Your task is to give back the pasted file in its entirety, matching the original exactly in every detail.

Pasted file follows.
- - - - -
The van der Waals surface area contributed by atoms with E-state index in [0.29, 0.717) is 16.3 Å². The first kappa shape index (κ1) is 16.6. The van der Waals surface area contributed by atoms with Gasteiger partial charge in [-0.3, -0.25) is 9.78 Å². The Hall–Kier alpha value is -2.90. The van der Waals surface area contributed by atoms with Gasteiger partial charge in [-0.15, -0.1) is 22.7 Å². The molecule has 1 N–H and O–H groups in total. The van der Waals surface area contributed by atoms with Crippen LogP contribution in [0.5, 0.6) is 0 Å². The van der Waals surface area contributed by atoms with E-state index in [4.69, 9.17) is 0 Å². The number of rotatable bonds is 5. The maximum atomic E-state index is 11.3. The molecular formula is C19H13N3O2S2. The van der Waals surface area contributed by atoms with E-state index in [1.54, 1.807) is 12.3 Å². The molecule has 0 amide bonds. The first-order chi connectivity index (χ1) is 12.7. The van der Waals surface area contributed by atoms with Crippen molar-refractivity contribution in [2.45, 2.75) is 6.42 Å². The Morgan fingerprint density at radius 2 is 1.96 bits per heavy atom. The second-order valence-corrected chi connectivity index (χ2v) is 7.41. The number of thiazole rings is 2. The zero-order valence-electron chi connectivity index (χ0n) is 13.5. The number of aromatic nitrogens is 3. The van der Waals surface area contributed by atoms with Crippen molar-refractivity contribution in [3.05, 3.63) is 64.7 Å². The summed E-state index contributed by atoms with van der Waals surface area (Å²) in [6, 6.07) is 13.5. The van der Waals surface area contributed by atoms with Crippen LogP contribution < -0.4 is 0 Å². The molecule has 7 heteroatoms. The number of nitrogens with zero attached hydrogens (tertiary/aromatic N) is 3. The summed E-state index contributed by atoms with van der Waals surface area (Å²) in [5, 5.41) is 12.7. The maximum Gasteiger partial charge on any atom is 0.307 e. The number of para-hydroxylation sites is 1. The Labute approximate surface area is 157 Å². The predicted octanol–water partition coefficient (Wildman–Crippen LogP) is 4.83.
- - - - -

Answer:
The van der Waals surface area contributed by atoms with E-state index in [0.29, 0.717) is 16.3 Å². The first kappa shape index (κ1) is 16.6. The van der Waals surface area contributed by atoms with Gasteiger partial charge in [-0.3, -0.25) is 9.78 Å². The Hall–Kier alpha value is -2.90. The van der Waals surface area contributed by atoms with Gasteiger partial charge in [-0.15, -0.1) is 22.7 Å². The molecule has 1 N–H and O–H groups in total. The van der Waals surface area contributed by atoms with Crippen LogP contribution in [0.5, 0.6) is 0 Å². The van der Waals surface area contributed by atoms with E-state index in [4.69, 9.17) is 0 Å². The number of rotatable bonds is 5. The maximum atomic E-state index is 11.3. The molecular formula is C19H13N3O2S2. The van der Waals surface area contributed by atoms with E-state index in [1.54, 1.807) is 12.3 Å². The molecule has 0 amide bonds. The first-order chi connectivity index (χ1) is 12.7. The van der Waals surface area contributed by atoms with Crippen molar-refractivity contribution in [2.45, 2.75) is 6.42 Å². The Morgan fingerprint density at radius 2 is 1.96 bits per heavy atom. The second-order valence-corrected chi connectivity index (χ2v) is 7.41. The number of thiazole rings is 2. The zero-order valence-electron chi connectivity index (χ0n) is 13.5. The number of aromatic nitrogens is 3. The van der Waals surface area contributed by atoms with Crippen molar-refractivity contribution in [3.05, 3.63) is 64.7 Å². The summed E-state index contributed by atoms with van der Waals surface area (Å²) in [6, 6.07) is 13.5. The van der Waals surface area contributed by atoms with Crippen LogP contribution < -0.4 is 0 Å². The molecule has 7 heteroatoms. The number of nitrogens with zero attached hydrogens (tertiary/aromatic N) is 3. The summed E-state index contributed by atoms with van der Waals surface area (Å²) in [5, 5.41) is 12.7. The maximum Gasteiger partial charge on any atom is 0.307 e. The number of para-hydroxylation sites is 1. The Labute approximate surface area is 157 Å². The predicted octanol–water partition coefficient (Wildman–Crippen LogP) is 4.83.